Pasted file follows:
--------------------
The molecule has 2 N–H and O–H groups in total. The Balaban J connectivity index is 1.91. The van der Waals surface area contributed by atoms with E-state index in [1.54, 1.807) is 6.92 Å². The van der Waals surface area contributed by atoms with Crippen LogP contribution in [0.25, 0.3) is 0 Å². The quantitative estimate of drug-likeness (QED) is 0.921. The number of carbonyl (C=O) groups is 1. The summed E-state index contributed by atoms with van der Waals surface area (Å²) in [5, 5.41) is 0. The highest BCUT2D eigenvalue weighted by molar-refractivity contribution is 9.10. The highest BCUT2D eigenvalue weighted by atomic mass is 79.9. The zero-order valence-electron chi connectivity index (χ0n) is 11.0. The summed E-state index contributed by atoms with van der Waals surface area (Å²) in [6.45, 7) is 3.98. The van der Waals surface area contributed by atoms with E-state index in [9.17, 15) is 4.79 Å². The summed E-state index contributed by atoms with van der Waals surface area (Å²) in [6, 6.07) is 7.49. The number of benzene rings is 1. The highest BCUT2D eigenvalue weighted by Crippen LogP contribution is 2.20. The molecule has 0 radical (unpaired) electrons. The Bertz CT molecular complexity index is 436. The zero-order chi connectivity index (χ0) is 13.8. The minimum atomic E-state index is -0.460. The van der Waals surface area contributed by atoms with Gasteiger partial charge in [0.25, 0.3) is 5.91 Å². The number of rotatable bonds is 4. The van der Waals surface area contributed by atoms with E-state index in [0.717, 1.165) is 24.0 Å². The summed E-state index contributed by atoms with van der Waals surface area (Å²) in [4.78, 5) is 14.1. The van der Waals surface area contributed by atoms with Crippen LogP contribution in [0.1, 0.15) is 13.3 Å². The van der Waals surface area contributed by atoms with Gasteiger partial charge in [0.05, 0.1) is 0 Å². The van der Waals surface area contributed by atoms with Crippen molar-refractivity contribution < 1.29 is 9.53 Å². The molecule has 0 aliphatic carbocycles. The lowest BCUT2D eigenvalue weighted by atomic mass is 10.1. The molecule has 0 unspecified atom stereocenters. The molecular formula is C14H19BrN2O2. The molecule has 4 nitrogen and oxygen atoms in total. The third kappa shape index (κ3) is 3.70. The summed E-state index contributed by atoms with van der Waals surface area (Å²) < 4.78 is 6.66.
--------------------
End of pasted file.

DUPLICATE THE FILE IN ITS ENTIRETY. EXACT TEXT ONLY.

The molecule has 2 N–H and O–H groups in total. The Balaban J connectivity index is 1.91. The van der Waals surface area contributed by atoms with E-state index in [1.54, 1.807) is 6.92 Å². The van der Waals surface area contributed by atoms with Crippen LogP contribution in [0.25, 0.3) is 0 Å². The quantitative estimate of drug-likeness (QED) is 0.921. The number of carbonyl (C=O) groups is 1. The summed E-state index contributed by atoms with van der Waals surface area (Å²) in [5, 5.41) is 0. The highest BCUT2D eigenvalue weighted by molar-refractivity contribution is 9.10. The highest BCUT2D eigenvalue weighted by atomic mass is 79.9. The zero-order valence-electron chi connectivity index (χ0n) is 11.0. The summed E-state index contributed by atoms with van der Waals surface area (Å²) in [6.45, 7) is 3.98. The van der Waals surface area contributed by atoms with E-state index in [9.17, 15) is 4.79 Å². The summed E-state index contributed by atoms with van der Waals surface area (Å²) in [6, 6.07) is 7.49. The number of benzene rings is 1. The highest BCUT2D eigenvalue weighted by Crippen LogP contribution is 2.20. The molecule has 0 radical (unpaired) electrons. The Bertz CT molecular complexity index is 436. The zero-order chi connectivity index (χ0) is 13.8. The minimum atomic E-state index is -0.460. The van der Waals surface area contributed by atoms with Gasteiger partial charge in [0.25, 0.3) is 5.91 Å². The number of rotatable bonds is 4. The van der Waals surface area contributed by atoms with E-state index in [0.717, 1.165) is 24.0 Å². The summed E-state index contributed by atoms with van der Waals surface area (Å²) in [4.78, 5) is 14.1. The van der Waals surface area contributed by atoms with Crippen LogP contribution in [0.1, 0.15) is 13.3 Å². The van der Waals surface area contributed by atoms with Gasteiger partial charge in [0.05, 0.1) is 0 Å². The van der Waals surface area contributed by atoms with Crippen molar-refractivity contribution < 1.29 is 9.53 Å². The molecule has 0 aliphatic carbocycles. The lowest BCUT2D eigenvalue weighted by atomic mass is 10.1. The molecule has 0 unspecified atom stereocenters. The molecular formula is C14H19BrN2O2. The molecule has 4 nitrogen and oxygen atoms in total. The third kappa shape index (κ3) is 3.70. The summed E-state index contributed by atoms with van der Waals surface area (Å²) < 4.78 is 6.66.